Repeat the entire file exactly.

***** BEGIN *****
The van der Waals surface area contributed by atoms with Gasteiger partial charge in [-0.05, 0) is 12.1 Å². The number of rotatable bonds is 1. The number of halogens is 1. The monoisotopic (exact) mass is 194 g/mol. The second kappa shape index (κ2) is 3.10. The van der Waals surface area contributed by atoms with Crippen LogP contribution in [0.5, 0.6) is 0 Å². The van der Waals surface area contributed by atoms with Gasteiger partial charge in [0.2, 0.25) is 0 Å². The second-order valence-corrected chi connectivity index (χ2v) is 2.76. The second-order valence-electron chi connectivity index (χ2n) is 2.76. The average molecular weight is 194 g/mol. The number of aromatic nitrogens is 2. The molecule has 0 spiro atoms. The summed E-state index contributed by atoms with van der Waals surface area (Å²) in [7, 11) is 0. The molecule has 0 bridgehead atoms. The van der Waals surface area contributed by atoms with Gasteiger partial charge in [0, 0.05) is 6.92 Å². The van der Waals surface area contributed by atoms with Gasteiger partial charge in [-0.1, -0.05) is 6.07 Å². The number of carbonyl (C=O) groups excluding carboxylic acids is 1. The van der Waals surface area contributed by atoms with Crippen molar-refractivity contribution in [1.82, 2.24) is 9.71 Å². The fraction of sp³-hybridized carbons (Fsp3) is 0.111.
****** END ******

The van der Waals surface area contributed by atoms with Gasteiger partial charge in [-0.05, 0) is 12.1 Å². The number of rotatable bonds is 1. The number of halogens is 1. The monoisotopic (exact) mass is 194 g/mol. The second kappa shape index (κ2) is 3.10. The van der Waals surface area contributed by atoms with Crippen LogP contribution in [0.5, 0.6) is 0 Å². The van der Waals surface area contributed by atoms with Gasteiger partial charge in [0.2, 0.25) is 0 Å². The second-order valence-corrected chi connectivity index (χ2v) is 2.76. The second-order valence-electron chi connectivity index (χ2n) is 2.76. The average molecular weight is 194 g/mol. The number of aromatic nitrogens is 2. The molecule has 0 spiro atoms. The summed E-state index contributed by atoms with van der Waals surface area (Å²) in [7, 11) is 0. The molecule has 0 bridgehead atoms. The van der Waals surface area contributed by atoms with Gasteiger partial charge in [0, 0.05) is 6.92 Å². The van der Waals surface area contributed by atoms with Gasteiger partial charge in [-0.1, -0.05) is 6.07 Å². The number of carbonyl (C=O) groups excluding carboxylic acids is 1. The van der Waals surface area contributed by atoms with Crippen molar-refractivity contribution in [1.82, 2.24) is 9.71 Å². The fraction of sp³-hybridized carbons (Fsp3) is 0.111.